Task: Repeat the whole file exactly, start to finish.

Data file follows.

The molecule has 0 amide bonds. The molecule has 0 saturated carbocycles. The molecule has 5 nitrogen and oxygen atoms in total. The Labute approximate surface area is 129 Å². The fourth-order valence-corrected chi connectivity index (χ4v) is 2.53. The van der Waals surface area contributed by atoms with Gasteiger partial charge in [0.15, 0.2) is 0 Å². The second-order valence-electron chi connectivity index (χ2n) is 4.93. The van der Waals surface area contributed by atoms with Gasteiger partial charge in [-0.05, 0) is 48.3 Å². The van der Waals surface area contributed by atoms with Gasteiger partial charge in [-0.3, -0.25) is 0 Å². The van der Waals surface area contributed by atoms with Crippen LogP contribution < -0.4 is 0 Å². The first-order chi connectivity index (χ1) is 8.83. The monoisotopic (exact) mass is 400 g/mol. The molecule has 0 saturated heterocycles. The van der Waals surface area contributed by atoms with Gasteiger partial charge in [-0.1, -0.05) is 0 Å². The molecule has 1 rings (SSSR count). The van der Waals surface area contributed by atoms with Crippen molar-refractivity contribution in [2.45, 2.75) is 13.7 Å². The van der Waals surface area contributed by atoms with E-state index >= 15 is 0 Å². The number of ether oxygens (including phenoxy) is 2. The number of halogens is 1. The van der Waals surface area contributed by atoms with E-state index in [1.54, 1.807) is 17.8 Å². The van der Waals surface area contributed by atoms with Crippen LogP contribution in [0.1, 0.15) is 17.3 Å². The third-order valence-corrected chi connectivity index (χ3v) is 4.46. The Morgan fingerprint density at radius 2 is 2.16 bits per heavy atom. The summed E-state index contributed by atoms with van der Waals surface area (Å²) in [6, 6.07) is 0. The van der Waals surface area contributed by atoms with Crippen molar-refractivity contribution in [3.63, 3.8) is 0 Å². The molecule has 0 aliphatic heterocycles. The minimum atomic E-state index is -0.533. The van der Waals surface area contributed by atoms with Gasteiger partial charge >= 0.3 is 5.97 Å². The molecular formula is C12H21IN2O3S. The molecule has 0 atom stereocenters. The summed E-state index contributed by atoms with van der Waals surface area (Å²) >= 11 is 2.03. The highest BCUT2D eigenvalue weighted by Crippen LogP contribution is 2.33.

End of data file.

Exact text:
The molecule has 0 amide bonds. The molecule has 0 saturated carbocycles. The molecule has 5 nitrogen and oxygen atoms in total. The Labute approximate surface area is 129 Å². The fourth-order valence-corrected chi connectivity index (χ4v) is 2.53. The van der Waals surface area contributed by atoms with Gasteiger partial charge in [0.15, 0.2) is 0 Å². The second-order valence-electron chi connectivity index (χ2n) is 4.93. The van der Waals surface area contributed by atoms with Gasteiger partial charge in [-0.05, 0) is 48.3 Å². The van der Waals surface area contributed by atoms with Gasteiger partial charge in [-0.3, -0.25) is 0 Å². The van der Waals surface area contributed by atoms with Crippen LogP contribution < -0.4 is 0 Å². The first-order chi connectivity index (χ1) is 8.83. The monoisotopic (exact) mass is 400 g/mol. The molecule has 0 saturated heterocycles. The van der Waals surface area contributed by atoms with Gasteiger partial charge in [-0.1, -0.05) is 0 Å². The molecule has 1 rings (SSSR count). The van der Waals surface area contributed by atoms with Crippen molar-refractivity contribution in [2.45, 2.75) is 13.7 Å². The van der Waals surface area contributed by atoms with E-state index >= 15 is 0 Å². The number of ether oxygens (including phenoxy) is 2. The number of halogens is 1. The van der Waals surface area contributed by atoms with E-state index in [1.54, 1.807) is 17.8 Å². The van der Waals surface area contributed by atoms with Crippen LogP contribution in [0.1, 0.15) is 17.3 Å². The third-order valence-corrected chi connectivity index (χ3v) is 4.46. The Morgan fingerprint density at radius 2 is 2.16 bits per heavy atom. The summed E-state index contributed by atoms with van der Waals surface area (Å²) in [6, 6.07) is 0. The van der Waals surface area contributed by atoms with Crippen molar-refractivity contribution in [3.63, 3.8) is 0 Å². The molecule has 0 aliphatic heterocycles. The minimum atomic E-state index is -0.533. The van der Waals surface area contributed by atoms with Gasteiger partial charge >= 0.3 is 5.97 Å². The molecular formula is C12H21IN2O3S. The molecule has 0 atom stereocenters. The summed E-state index contributed by atoms with van der Waals surface area (Å²) >= 11 is 2.03. The highest BCUT2D eigenvalue weighted by Crippen LogP contribution is 2.33.